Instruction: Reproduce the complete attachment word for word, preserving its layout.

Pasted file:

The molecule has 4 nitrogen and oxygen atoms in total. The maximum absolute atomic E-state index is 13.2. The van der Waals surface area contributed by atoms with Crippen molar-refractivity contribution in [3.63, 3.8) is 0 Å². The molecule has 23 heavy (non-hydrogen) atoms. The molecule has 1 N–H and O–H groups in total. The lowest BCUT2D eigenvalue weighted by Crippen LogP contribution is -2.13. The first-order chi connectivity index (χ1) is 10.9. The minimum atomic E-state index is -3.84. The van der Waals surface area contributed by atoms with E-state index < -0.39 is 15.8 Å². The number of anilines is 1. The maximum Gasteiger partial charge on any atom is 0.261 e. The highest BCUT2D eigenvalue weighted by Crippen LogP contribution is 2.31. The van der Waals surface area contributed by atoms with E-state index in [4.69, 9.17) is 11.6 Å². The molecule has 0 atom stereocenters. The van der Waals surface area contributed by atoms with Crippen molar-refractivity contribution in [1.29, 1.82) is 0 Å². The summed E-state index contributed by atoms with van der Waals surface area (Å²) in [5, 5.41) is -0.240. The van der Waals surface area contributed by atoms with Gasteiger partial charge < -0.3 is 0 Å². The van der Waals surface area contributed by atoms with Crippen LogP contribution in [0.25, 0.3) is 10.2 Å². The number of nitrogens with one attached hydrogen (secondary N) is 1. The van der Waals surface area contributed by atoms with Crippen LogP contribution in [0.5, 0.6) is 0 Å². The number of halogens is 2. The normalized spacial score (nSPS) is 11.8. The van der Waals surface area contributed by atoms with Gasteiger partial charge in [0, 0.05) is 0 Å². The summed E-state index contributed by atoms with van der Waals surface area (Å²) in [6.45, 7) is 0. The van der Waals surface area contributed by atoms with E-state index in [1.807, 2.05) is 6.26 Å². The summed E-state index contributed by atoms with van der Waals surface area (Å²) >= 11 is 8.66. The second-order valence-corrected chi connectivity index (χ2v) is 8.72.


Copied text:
The molecule has 4 nitrogen and oxygen atoms in total. The maximum absolute atomic E-state index is 13.2. The van der Waals surface area contributed by atoms with Crippen molar-refractivity contribution in [3.63, 3.8) is 0 Å². The molecule has 23 heavy (non-hydrogen) atoms. The molecule has 1 N–H and O–H groups in total. The lowest BCUT2D eigenvalue weighted by Crippen LogP contribution is -2.13. The first-order chi connectivity index (χ1) is 10.9. The minimum atomic E-state index is -3.84. The van der Waals surface area contributed by atoms with E-state index < -0.39 is 15.8 Å². The number of anilines is 1. The maximum Gasteiger partial charge on any atom is 0.261 e. The highest BCUT2D eigenvalue weighted by Crippen LogP contribution is 2.31. The van der Waals surface area contributed by atoms with E-state index in [4.69, 9.17) is 11.6 Å². The molecule has 0 atom stereocenters. The van der Waals surface area contributed by atoms with Crippen molar-refractivity contribution in [1.29, 1.82) is 0 Å². The summed E-state index contributed by atoms with van der Waals surface area (Å²) in [5, 5.41) is -0.240. The van der Waals surface area contributed by atoms with Gasteiger partial charge < -0.3 is 0 Å². The van der Waals surface area contributed by atoms with Crippen LogP contribution in [0.25, 0.3) is 10.2 Å². The number of nitrogens with one attached hydrogen (secondary N) is 1. The van der Waals surface area contributed by atoms with Crippen LogP contribution in [0.5, 0.6) is 0 Å². The number of halogens is 2. The normalized spacial score (nSPS) is 11.8. The van der Waals surface area contributed by atoms with Gasteiger partial charge in [0, 0.05) is 0 Å². The summed E-state index contributed by atoms with van der Waals surface area (Å²) in [6.45, 7) is 0. The van der Waals surface area contributed by atoms with E-state index in [1.807, 2.05) is 6.26 Å². The summed E-state index contributed by atoms with van der Waals surface area (Å²) >= 11 is 8.66. The second-order valence-corrected chi connectivity index (χ2v) is 8.72.